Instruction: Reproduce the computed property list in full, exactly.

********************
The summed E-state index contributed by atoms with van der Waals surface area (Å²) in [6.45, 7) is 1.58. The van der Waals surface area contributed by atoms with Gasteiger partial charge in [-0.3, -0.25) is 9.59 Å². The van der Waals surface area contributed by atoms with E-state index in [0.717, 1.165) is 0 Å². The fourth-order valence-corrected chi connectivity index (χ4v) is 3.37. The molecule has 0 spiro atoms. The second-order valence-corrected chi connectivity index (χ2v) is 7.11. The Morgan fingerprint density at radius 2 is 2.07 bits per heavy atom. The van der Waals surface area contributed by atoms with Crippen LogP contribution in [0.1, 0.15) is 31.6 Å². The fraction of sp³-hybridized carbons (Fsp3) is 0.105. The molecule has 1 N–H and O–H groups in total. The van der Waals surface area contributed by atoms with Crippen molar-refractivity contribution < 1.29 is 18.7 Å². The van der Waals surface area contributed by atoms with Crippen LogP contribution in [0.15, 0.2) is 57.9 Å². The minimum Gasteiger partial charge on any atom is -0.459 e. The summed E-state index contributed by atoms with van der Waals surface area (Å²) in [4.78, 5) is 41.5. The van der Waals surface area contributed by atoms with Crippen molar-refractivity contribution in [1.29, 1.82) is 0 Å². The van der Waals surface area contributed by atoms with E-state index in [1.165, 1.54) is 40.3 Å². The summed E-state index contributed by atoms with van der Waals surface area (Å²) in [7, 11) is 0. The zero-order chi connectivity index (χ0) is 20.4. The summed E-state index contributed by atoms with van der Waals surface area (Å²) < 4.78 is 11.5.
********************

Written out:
The summed E-state index contributed by atoms with van der Waals surface area (Å²) in [6.45, 7) is 1.58. The van der Waals surface area contributed by atoms with Gasteiger partial charge in [-0.3, -0.25) is 9.59 Å². The van der Waals surface area contributed by atoms with E-state index in [0.717, 1.165) is 0 Å². The fourth-order valence-corrected chi connectivity index (χ4v) is 3.37. The molecule has 0 spiro atoms. The second-order valence-corrected chi connectivity index (χ2v) is 7.11. The Morgan fingerprint density at radius 2 is 2.07 bits per heavy atom. The van der Waals surface area contributed by atoms with Crippen LogP contribution in [0.1, 0.15) is 31.6 Å². The fraction of sp³-hybridized carbons (Fsp3) is 0.105. The molecule has 1 N–H and O–H groups in total. The van der Waals surface area contributed by atoms with Crippen molar-refractivity contribution < 1.29 is 18.7 Å². The van der Waals surface area contributed by atoms with Crippen LogP contribution in [0.15, 0.2) is 57.9 Å². The minimum Gasteiger partial charge on any atom is -0.459 e. The summed E-state index contributed by atoms with van der Waals surface area (Å²) in [4.78, 5) is 41.5. The van der Waals surface area contributed by atoms with Crippen molar-refractivity contribution in [1.29, 1.82) is 0 Å². The van der Waals surface area contributed by atoms with E-state index in [1.165, 1.54) is 40.3 Å². The summed E-state index contributed by atoms with van der Waals surface area (Å²) in [7, 11) is 0. The zero-order chi connectivity index (χ0) is 20.4. The summed E-state index contributed by atoms with van der Waals surface area (Å²) < 4.78 is 11.5.